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Ohh ... ok. Makes sense now. I understand what was meant by "no longer soap." Wasn't exactly sure what that meant. Thanks for the info and clarification.
 

Deb Walker

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I use a citrate and am happy to lower the pH. In the 7's (not 7 exactly) is an improvement from in the 8's.
 

Kcryss

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I use a citrate and am happy to lower the pH. In the 7's (not 7 exactly) is an improvement from in the 8's.
And citrate lowers the ph but doesn't lower it to the point of the soap ceasing to be soap?
 

DeeAnna

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Citrate is a salt, not an acid. It won't lower the pH to speak of when used in soap in the recommended amounts.

A mixture of citric acid and sodium citrate forms a slightly acidic buffer solution (pKa of 6.6) but that's not citrate + soap and you can't equate the behavior of the citric acid and citrate buffer with what you get by adding citrate to soap.

Soap has a normal pH ranging from 9 to 11 depending on the fatty acids present in the soap. It's possible the pH might be a bit higher or lower than that, but most soap tests between 9 and 11 if the test is done correctly.

Any soap that has a pH that is truly below 8.5 is no longer soap. It will be some mixture of soap and soap that has decomposed into fatty acids.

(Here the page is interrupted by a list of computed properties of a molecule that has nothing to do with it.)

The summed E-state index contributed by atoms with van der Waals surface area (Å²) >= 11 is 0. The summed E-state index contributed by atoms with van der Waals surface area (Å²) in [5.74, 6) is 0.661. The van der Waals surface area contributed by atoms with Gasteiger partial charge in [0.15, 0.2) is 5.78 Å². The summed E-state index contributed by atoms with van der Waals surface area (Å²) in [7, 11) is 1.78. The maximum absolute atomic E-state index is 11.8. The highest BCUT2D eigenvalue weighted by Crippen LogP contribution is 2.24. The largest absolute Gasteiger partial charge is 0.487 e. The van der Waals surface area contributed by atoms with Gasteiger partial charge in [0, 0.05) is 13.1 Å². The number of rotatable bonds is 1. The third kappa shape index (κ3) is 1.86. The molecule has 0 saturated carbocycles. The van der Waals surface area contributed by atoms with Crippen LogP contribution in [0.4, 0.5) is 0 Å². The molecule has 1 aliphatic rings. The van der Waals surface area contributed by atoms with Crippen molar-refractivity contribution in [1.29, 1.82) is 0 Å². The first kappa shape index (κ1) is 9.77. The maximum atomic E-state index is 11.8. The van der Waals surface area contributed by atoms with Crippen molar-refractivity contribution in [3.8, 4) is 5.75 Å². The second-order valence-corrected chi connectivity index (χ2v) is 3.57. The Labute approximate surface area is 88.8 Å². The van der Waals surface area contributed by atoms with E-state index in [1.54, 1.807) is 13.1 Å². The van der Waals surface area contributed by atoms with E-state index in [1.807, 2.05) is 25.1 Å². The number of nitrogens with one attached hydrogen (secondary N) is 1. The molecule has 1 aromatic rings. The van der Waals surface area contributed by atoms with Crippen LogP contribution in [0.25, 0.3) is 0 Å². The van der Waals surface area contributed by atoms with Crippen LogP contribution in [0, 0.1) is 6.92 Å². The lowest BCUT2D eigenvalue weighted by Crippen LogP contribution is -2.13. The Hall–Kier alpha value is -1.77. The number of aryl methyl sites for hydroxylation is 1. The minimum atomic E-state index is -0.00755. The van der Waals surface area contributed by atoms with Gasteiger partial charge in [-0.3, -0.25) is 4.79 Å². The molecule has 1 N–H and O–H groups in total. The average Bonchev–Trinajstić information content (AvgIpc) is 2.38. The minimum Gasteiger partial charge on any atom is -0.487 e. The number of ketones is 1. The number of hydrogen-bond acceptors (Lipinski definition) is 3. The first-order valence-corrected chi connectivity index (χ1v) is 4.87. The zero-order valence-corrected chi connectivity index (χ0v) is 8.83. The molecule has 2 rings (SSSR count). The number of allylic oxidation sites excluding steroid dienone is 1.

Most test strips are inaccurate and will usually tell a person that their soap tests lower in pH than what the real pH is. Even the best pH strips (Machery Nagel being my top pick) and high quality pH meters will be just as inaccurate and give you unrealistically low readings if you don't prepare the sample properly.
 

Kcryss

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Citrate is a salt, not an acid. It won't lower the pH to speak of when used in soap in the recommended amounts.

A mixture of citric acid and sodium citrate forms a slightly acidic buffer solution (pKa of 6.6) but that's not citrate + soap and you can't equate the behavior of the citric acid and citrate buffer with what you get by adding citrate to soap.

Soap has a normal pH ranging from 9 to 11 depending on the fatty acids present in the soap. It's possible the pH might be a bit higher or lower than that, but most soap tests between 9 and 11 if the test is done correctly.

Any soap that has a pH that is truly below 8.5 is no longer soap. It will be some mixture of soap and soap that has decomposed into fatty acids.

Most test strips are inaccurate and will usually tell a person that their soap tests lower in pH than what the real pH is. Even the best pH strips (Machery Nagel being my top pick) and high quality pH meters will be just as inaccurate and give you unrealistically low readings if you don't prepare the sample properly.
Thank you DeeAnna! I'm buying a digital PH tester and will throw away my strips. :)